Pierogi Gallery, 177 North 9th Street, Williamsburg
10 January- 9 February, 2014
Idiom I is the first of two consecutive exhibitions at the Pierogi Gallery in Williamsburg. According to the write-up by the gallery, Idiom I is designed around the concept of “willing suspension of disbelief,” meaning that even if the narrative of the piece is fictional, the viewer can will it into reality because it also contains “human interest and a semblance of truth.” It’s like when someone points out the implausibility two people getting together in a movie and you tell them to shut up because it’s so beautiful. It’s getting lost in a fantasy and believing for just a moment that it could be true. This moment becomes the second part to the idiom that is revealed when viewer collides with work.
So, with this philosophy in mind I entered Pierogi ready to eat up some disbelief. Unfortunately, I did not achieve the desired feeling with all of the works. Everything was stunning, but perhaps too fantastical for me to will forward a moment of belief. Actually, let me rephrase. It wasn’t that I couldn’t will it forward, but that I didn’t want to. I didn’t really want to believe in a green blob with eyes or a vagina in a hillside sprouting with trees. Reason for the former: aliens, robots, and green blobs seem to be popular right now, but I just can’t get into them. The latter: I think the suspension of disbelief for this piece would simplify the imagery it invokes and I personally would rather question why the artist feels the female genitalia is as such than believe in the fantastical landscape.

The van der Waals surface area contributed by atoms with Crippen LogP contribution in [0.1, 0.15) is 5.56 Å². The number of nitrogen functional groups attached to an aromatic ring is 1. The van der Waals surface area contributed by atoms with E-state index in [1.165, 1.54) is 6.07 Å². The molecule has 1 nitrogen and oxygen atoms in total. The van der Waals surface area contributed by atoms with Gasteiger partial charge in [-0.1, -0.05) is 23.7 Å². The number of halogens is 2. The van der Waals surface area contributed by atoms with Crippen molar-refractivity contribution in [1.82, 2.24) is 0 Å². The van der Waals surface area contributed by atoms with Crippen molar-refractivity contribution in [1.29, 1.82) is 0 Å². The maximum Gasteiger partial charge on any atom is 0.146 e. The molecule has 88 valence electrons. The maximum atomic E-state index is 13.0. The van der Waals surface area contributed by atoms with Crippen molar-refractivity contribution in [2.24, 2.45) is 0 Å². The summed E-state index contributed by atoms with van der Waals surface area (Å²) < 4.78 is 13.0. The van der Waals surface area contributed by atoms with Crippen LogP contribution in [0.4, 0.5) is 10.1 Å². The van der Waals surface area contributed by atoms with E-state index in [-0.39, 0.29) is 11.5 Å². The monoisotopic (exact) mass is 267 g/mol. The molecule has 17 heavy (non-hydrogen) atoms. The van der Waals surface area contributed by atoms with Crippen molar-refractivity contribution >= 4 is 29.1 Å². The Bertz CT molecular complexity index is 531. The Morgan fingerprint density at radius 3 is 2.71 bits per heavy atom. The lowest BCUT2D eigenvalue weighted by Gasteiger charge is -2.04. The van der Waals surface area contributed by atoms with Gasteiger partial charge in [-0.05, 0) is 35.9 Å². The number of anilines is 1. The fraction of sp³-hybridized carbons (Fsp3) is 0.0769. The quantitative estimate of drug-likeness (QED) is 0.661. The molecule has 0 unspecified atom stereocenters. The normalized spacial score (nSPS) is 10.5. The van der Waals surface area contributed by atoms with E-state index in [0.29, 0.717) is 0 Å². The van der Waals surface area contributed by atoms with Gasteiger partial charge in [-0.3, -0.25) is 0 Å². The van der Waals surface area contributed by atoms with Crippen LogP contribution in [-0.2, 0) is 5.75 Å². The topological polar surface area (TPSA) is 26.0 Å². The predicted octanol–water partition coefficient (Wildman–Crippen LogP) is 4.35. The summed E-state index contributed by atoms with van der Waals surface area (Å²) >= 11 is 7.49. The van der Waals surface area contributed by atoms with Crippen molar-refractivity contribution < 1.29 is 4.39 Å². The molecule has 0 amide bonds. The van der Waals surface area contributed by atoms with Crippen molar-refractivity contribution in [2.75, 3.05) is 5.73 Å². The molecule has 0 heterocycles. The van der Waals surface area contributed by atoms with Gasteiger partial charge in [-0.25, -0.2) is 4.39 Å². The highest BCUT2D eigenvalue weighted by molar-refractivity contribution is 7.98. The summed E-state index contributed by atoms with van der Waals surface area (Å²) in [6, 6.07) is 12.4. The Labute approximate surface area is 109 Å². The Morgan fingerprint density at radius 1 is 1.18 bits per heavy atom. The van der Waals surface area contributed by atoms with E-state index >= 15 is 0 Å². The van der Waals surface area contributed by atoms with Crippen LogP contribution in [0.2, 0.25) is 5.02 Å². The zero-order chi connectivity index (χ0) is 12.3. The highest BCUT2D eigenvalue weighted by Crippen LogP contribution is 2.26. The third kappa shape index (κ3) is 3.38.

I was, however, quite taken with Ryan Mrozowski’s paintings, Orange Painting #1, #2, and #3. Suspension of disbelief was easy with these three works—the more I looked at them, the more I felt like I was in Florida in the summertime. I believed there were oranges (or reproductions of oranges) in the painting before I realized that there actually weren’t—what I had perceived to be oranges were just orange circles amidst leaves. I also enjoyed Mrozowski’s work, Untitled (Small Audience), 2008, which was a painting of the backs of heads in an audience. It made me recall times when I have been a part of a weirdly related community of theatre or moviegoers. The piece also provides some comic relief, though it is mingled with a touch of discomfort as emphasis is placed somewhere it typically wouldn’t be.
So, the cat’s out of the bag. Or maybe the cat’s still in the bag. You decide—check out http://www.pierogi2000.com or visit the gallery on your next trip to Williamsburg.